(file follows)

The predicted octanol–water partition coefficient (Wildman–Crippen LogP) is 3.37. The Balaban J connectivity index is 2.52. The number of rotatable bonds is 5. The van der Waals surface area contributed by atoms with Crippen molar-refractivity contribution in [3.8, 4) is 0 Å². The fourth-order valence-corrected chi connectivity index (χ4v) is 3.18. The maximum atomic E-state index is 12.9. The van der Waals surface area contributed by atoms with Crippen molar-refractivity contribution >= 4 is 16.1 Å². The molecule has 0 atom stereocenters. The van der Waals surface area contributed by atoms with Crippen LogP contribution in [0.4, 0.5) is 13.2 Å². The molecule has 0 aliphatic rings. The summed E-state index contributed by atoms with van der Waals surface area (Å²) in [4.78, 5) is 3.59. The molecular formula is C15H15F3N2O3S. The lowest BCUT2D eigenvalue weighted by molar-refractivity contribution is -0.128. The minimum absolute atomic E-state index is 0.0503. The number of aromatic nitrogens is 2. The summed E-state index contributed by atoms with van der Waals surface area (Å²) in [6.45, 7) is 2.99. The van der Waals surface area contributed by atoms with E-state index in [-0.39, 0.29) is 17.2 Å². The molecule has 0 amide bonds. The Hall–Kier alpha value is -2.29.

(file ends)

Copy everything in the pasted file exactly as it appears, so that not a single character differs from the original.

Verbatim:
The predicted octanol–water partition coefficient (Wildman–Crippen LogP) is 3.37. The Balaban J connectivity index is 2.52. The number of rotatable bonds is 5. The van der Waals surface area contributed by atoms with Crippen molar-refractivity contribution in [3.8, 4) is 0 Å². The fourth-order valence-corrected chi connectivity index (χ4v) is 3.18. The maximum atomic E-state index is 12.9. The van der Waals surface area contributed by atoms with Crippen molar-refractivity contribution >= 4 is 16.1 Å². The molecule has 0 atom stereocenters. The van der Waals surface area contributed by atoms with Crippen LogP contribution in [0.4, 0.5) is 13.2 Å². The molecule has 0 aliphatic rings. The summed E-state index contributed by atoms with van der Waals surface area (Å²) in [4.78, 5) is 3.59. The molecular formula is C15H15F3N2O3S. The lowest BCUT2D eigenvalue weighted by molar-refractivity contribution is -0.128. The minimum absolute atomic E-state index is 0.0503. The number of aromatic nitrogens is 2. The summed E-state index contributed by atoms with van der Waals surface area (Å²) in [6.45, 7) is 2.99. The van der Waals surface area contributed by atoms with E-state index in [-0.39, 0.29) is 17.2 Å². The molecule has 0 amide bonds. The Hall–Kier alpha value is -2.29.